7 Mile Run in Brooklyn/NYC for an Out-of-Towner?
March 27, 2013 9:31 AM   Subscribe

I'm visiting NYC next weekend, and I'd like to maintain my habit of running 7 miles every Saturday morning. I'll be staying with a friend near Court and Atlantic, in Brooklyn. I'd like to start my run there, or very close by.

I could be talked into taking a short subway ride for a great place to run, but would like to avoid it, for time-saving reasons. I'm a little apprehensive about just taking off and running on city streets for 3.5 miles and then turning around. I'm used to running here in St. Louis, where I usually run in our enormous Forest Park or the surrounding neighborhoods, which are not all that New York-like. Any route suggestions from locals and, better yet, local runners will be much appreciated!

A few specific things you might be able to help with:

-He's pretty near the Brooklyn Bridge. Is it feasible to include it in my route? Seems like running across it would be an iconic experience, but it also might be a dumb tourist pipedream.

-Google Maps doesn't reveal any (big) parks nearby, except maybe the Brooklyn Botanic [sic?] Garden. Can I run in there, or is it like the Botanical Gardens here, i.e. admission-charging, and made for strolling and looking at plants?

-Anywhere I should specifically avoid? I don't want to go traipsing through some neighborhood where everybody who lives there knows running on the sidewalks is a dick move.

-Is there NYC running ettiquette I should know about? Everything is spacious enough here that runners get along pretty well with pedestrians, automobiles, etc. without trying too hard. But I've never run in NYC before, so I'm not sure if there are things I should know.

posted by PhatLobley to Health & Fitness (23 answers total)
This is somewhat generic and I know nothing about running in Brooklyn, but I do know about trying to find a place to run in a strange town, and there's a newish tool for this: Garmin added heat maps to Connect. You can even "Show filters" and filter by running and click Search again and get heat maps just of running. It looks like a lot of people run in the Gardens!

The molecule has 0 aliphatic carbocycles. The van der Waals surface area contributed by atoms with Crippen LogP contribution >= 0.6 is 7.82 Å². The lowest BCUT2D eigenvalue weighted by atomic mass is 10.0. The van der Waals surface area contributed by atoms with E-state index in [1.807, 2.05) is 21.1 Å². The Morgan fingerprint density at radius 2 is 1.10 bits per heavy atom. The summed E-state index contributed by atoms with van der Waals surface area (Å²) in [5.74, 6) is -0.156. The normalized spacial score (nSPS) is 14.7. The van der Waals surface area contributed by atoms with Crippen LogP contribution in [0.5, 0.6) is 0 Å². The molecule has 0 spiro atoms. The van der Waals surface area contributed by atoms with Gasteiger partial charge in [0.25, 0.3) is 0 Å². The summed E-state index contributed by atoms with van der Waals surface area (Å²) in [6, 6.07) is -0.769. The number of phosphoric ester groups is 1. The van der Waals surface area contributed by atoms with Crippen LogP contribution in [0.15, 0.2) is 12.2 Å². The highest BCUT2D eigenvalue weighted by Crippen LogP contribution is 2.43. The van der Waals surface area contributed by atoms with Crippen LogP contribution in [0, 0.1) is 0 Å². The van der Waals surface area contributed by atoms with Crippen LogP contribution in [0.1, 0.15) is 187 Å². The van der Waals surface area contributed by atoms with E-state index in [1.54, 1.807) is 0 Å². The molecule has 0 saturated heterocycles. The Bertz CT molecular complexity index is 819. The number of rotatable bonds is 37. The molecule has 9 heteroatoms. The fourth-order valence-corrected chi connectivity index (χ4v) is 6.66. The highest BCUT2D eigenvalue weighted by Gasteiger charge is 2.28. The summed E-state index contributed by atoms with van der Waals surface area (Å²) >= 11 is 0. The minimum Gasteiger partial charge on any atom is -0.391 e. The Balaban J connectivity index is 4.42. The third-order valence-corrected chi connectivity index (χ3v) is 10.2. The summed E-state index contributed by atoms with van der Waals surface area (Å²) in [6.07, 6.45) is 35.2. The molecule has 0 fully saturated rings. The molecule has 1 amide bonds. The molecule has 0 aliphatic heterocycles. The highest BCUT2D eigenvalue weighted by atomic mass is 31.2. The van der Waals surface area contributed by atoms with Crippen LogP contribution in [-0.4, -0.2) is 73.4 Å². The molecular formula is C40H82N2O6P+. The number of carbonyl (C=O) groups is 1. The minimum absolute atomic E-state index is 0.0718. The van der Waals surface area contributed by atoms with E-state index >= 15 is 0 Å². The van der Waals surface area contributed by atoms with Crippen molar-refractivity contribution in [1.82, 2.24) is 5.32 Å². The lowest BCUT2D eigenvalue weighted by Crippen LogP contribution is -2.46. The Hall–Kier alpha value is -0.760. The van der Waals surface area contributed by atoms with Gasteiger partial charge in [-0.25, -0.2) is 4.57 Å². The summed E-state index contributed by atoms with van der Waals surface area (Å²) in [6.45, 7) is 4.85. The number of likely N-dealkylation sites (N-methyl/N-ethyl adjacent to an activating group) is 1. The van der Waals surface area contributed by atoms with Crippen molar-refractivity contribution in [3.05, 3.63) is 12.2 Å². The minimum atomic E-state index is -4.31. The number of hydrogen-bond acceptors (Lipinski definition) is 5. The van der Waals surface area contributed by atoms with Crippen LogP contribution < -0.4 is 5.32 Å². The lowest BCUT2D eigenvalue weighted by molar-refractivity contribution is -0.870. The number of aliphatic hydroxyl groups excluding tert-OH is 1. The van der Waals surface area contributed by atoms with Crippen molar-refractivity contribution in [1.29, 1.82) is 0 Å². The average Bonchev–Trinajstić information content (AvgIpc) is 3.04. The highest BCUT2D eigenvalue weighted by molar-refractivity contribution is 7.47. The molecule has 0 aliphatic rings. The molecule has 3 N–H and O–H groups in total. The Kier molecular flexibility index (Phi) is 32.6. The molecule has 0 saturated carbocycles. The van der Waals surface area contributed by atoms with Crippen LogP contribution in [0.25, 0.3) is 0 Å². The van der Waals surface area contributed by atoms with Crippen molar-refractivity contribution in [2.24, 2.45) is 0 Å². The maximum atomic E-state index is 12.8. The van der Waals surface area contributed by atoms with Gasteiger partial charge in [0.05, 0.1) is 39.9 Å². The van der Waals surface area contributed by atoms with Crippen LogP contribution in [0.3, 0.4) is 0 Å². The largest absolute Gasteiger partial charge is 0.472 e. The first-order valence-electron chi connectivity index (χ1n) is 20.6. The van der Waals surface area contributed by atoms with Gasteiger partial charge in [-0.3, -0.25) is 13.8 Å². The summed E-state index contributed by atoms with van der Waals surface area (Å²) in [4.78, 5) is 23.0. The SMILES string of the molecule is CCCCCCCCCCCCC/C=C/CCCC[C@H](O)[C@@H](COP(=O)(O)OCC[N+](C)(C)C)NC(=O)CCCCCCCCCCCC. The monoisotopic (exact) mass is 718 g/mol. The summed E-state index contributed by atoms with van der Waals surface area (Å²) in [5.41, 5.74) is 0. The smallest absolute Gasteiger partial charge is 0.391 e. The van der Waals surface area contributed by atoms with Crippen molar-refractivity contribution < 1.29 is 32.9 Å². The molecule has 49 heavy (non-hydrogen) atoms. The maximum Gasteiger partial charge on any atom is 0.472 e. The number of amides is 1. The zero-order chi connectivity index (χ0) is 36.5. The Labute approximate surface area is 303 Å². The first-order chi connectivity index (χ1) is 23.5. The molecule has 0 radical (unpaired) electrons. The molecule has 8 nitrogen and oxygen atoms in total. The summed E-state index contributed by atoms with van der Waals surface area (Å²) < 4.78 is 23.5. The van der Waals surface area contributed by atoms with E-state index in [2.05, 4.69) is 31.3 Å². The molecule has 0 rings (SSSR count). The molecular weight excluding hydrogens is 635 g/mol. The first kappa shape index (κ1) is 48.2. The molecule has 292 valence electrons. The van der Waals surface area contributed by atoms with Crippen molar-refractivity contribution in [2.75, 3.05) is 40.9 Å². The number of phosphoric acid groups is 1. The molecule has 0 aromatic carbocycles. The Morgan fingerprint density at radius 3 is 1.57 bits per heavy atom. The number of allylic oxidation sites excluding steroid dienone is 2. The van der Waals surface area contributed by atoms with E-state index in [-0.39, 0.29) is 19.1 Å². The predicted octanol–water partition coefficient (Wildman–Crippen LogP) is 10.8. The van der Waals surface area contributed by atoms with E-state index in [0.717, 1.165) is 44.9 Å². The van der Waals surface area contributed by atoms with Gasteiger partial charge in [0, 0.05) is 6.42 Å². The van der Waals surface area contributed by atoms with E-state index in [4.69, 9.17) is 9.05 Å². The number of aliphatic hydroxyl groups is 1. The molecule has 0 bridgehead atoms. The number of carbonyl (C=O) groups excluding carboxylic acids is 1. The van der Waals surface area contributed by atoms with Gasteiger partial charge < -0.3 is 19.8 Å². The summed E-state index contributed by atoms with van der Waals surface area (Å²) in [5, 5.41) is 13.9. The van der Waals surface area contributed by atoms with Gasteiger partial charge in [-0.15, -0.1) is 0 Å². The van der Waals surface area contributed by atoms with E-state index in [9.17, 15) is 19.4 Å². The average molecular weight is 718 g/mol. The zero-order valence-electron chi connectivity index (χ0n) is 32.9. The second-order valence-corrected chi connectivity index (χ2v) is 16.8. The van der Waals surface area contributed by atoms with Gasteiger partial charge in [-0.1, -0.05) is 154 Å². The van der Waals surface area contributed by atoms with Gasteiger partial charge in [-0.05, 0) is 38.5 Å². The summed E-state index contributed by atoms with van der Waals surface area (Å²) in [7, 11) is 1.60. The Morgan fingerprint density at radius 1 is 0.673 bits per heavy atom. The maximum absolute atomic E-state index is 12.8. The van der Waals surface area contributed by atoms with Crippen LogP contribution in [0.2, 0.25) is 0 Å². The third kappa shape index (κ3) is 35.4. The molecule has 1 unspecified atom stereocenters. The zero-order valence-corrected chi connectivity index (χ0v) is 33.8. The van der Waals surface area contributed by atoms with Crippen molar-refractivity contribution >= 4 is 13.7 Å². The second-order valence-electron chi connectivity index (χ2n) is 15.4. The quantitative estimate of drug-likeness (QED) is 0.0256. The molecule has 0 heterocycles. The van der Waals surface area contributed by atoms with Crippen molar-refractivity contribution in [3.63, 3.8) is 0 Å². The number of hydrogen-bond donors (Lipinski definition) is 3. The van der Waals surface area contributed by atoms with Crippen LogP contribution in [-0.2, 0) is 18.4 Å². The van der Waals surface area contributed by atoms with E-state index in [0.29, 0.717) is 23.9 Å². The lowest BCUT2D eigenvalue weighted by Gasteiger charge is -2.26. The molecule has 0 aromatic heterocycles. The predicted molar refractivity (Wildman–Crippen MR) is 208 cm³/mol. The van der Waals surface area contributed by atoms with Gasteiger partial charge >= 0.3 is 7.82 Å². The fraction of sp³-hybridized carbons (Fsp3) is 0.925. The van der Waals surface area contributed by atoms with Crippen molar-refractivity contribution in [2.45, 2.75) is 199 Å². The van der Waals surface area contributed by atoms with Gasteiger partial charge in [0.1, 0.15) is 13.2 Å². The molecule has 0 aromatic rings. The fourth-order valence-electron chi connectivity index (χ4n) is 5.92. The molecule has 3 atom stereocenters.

I don't see a way to deep link but here's the page.
posted by ftm at 9:35 AM on March 27, 2013 [1 favorite]

It's only about 2.5 miles from Prospect Park! You could run over there, take in a couple miles of trees, then turn around. Or you could take the 2, 3, or 4 train to Grand Army, if you wanted to run in the park exclusively. It's just lovely, and accommodates lots of runners.

I would recommend against running on the Brooklyn Bridge, as it can be a bit of a crowded clusterfuck, but if you do, please take care to run in the pedestrian lane, not the bike lane.

Brooklyn Botanic [sic?]

No sic! "Botanic" is right! And it's more of a strolly/walky kind of place, yes.

I don't think there's any other major etiquette issues with sidewalk running, though; just try to be situationally-aware and have a nice time!
posted by Greg Nog at 9:36 AM on March 27, 2013 [2 favorites]

(also I don't know if you mean "next weekend" like the 30th or "next weekend" like the 6th, but if it's the latter, feel free to join us at Central Park in the morning!)
posted by Greg Nog at 9:39 AM on March 27, 2013

If you don't feel like taking the subway, I think it's about 7 miles if you run from the corner of atlantic and court to Prospect Park, do a loop and then run back. This loop, to be more specific.